June 23, 2009

Until 1920, boxing was mostly outlawed in New York state. A loophole allowed fights to take place in athletic clubs, so many bars became on-the-fly athletic clubs in order to host matches. One of these bars-turned-clubs was Sharkey’s, a saloon on Columbus Avenue near West 67th Street. 

Owned by heavyweight fighter Sailor Tom Sharkey, it’s the setting for this dark, raw 1909 painting by George Bellows. Bellows was part of the Ashcan School—a group of artists bent on depicting realistic, gritty scenes of daily life.


Bellows had a studio close to Sharkey’s; it was in the Lincoln Arcade building, then on Broadway and 65th Street. “Stag at Sharkey’s” remains one of his most popular works.

The Little Church Around the Corner

June 23, 2009

Officially known as the Church of the Transfiguration since its founding in 1848, the lilliputian Episcopal parish at 29th Street off Fifth Avenue got its nickname because it welcomed actors during a time when acting was considered a disreputable profession.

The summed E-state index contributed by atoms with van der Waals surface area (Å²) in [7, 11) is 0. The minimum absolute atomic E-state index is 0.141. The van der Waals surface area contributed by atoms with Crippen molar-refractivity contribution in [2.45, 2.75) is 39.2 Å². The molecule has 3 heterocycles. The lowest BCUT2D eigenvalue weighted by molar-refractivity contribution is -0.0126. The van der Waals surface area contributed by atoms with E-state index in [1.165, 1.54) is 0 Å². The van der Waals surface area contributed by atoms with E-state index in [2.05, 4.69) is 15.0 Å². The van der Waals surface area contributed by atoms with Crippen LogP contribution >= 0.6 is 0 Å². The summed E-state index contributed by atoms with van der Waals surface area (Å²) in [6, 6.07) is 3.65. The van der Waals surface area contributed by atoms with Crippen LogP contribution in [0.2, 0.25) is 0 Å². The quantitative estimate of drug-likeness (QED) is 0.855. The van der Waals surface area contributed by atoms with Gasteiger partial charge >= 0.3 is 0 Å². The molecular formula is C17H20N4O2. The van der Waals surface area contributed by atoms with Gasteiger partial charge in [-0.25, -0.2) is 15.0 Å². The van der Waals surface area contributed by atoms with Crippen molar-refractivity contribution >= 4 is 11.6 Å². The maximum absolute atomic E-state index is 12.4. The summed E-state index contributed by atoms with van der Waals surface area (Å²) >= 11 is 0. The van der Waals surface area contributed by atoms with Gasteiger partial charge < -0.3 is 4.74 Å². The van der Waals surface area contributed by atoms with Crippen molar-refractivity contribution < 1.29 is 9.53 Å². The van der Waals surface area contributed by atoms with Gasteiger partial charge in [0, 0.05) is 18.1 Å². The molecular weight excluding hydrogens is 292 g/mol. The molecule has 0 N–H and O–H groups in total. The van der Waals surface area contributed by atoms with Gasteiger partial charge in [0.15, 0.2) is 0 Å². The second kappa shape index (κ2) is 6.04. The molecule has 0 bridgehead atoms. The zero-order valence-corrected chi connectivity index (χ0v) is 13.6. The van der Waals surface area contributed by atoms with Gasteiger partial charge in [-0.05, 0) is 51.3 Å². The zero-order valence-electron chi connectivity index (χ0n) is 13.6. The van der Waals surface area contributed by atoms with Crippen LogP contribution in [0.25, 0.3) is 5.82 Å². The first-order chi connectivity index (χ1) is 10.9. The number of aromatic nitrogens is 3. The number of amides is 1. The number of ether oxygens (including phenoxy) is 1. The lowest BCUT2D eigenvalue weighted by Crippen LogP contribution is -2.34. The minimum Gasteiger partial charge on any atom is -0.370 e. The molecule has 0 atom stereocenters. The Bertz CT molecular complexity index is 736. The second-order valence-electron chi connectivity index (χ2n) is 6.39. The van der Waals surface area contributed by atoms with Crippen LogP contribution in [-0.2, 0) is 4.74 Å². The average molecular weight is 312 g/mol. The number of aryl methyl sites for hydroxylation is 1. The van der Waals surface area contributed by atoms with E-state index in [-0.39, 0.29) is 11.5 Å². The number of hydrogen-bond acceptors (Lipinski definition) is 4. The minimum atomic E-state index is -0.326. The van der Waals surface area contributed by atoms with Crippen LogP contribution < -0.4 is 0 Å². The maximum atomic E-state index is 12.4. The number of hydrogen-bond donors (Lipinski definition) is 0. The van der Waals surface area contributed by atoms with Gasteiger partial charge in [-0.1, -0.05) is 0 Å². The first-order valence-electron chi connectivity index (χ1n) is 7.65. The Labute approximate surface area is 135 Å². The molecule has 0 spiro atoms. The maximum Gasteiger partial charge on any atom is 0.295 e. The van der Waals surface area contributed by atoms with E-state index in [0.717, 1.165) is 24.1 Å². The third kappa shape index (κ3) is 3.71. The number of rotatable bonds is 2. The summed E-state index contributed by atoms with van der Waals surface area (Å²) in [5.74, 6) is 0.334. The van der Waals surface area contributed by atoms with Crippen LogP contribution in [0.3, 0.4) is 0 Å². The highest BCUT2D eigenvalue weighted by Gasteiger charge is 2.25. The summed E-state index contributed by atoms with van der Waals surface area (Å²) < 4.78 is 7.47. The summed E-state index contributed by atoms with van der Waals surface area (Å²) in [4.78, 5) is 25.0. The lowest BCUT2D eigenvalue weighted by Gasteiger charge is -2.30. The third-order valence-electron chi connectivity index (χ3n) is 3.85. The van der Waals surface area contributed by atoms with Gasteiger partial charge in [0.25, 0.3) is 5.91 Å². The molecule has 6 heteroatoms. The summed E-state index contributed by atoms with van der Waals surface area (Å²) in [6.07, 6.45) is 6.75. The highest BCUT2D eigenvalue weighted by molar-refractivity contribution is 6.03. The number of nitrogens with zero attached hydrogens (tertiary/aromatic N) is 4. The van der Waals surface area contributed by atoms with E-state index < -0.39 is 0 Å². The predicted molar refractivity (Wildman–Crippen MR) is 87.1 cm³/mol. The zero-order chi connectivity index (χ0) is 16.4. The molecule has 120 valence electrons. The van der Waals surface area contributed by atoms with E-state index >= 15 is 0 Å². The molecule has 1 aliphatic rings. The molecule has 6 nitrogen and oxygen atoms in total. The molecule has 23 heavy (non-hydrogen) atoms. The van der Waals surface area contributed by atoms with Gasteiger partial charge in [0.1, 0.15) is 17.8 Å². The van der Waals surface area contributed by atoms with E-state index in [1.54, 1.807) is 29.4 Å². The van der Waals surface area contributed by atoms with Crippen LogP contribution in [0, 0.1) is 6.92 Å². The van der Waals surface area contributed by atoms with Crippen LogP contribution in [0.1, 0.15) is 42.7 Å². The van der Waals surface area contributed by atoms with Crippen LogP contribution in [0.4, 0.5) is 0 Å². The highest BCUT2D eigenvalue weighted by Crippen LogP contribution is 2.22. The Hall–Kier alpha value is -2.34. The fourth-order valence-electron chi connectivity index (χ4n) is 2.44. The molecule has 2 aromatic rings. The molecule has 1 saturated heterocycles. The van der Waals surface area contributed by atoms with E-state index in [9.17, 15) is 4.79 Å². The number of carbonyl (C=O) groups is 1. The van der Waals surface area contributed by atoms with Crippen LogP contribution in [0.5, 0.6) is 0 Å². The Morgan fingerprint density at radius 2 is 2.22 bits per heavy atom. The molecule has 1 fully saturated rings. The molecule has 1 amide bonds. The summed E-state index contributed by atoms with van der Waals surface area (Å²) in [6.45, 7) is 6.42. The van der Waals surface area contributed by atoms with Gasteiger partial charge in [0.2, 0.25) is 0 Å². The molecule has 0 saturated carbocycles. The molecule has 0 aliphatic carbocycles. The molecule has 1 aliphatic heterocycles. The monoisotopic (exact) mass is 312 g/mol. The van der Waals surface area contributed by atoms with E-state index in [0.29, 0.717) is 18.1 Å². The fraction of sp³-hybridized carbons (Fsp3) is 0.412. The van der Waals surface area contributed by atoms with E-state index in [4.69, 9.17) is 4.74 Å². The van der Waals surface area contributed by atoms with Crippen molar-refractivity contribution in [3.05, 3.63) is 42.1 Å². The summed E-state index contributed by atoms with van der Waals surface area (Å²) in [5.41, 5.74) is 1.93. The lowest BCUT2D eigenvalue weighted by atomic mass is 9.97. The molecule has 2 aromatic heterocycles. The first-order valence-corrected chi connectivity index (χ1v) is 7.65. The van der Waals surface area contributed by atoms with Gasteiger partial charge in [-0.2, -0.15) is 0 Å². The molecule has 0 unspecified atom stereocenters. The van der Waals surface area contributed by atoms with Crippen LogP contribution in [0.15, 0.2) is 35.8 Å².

In 1870, when another church nearby at 28th and Madison refused to host an actor’s funeral, the Church of the Transfiguration stepped in. “God bless that little church ’round the corner,” a friend of the dead actor supposedly said. And the name stuck.


The Little Church also hosted the 1893 funeral of actor (and brother of a presidential assassin) Edwin Booth. It was and still is a popular places to get married in the city.

Set back from the street (which, needless to say, no longer looks as pristine as it does in the 1910 postcard above) with pretty gardens and an ornate entryway, it’s a captivating spot to break away from the rush of city life.

Taking a steamer from the Franklin Street pier

June 20, 2009

This 1920s or 1930s poster—check out the ancient four-digit phone prefix!—advertises a day trip up the Hudson, “On the river of myriad beauties” indeed.


The Franklin Street pier was also known as Pier 22, popular site to catch a ferry to New Jersey or Coney Island in the late 1800s.

The 129th Street pier, built in 1875, featured ornamental ironwork and a bright red roof. It became a popular place for New Yorkers to catch a breeze and watch the boats in the water. The pier met the wrecking ball in the 1960s, deemed a hazard to ships in the Hudson at the time.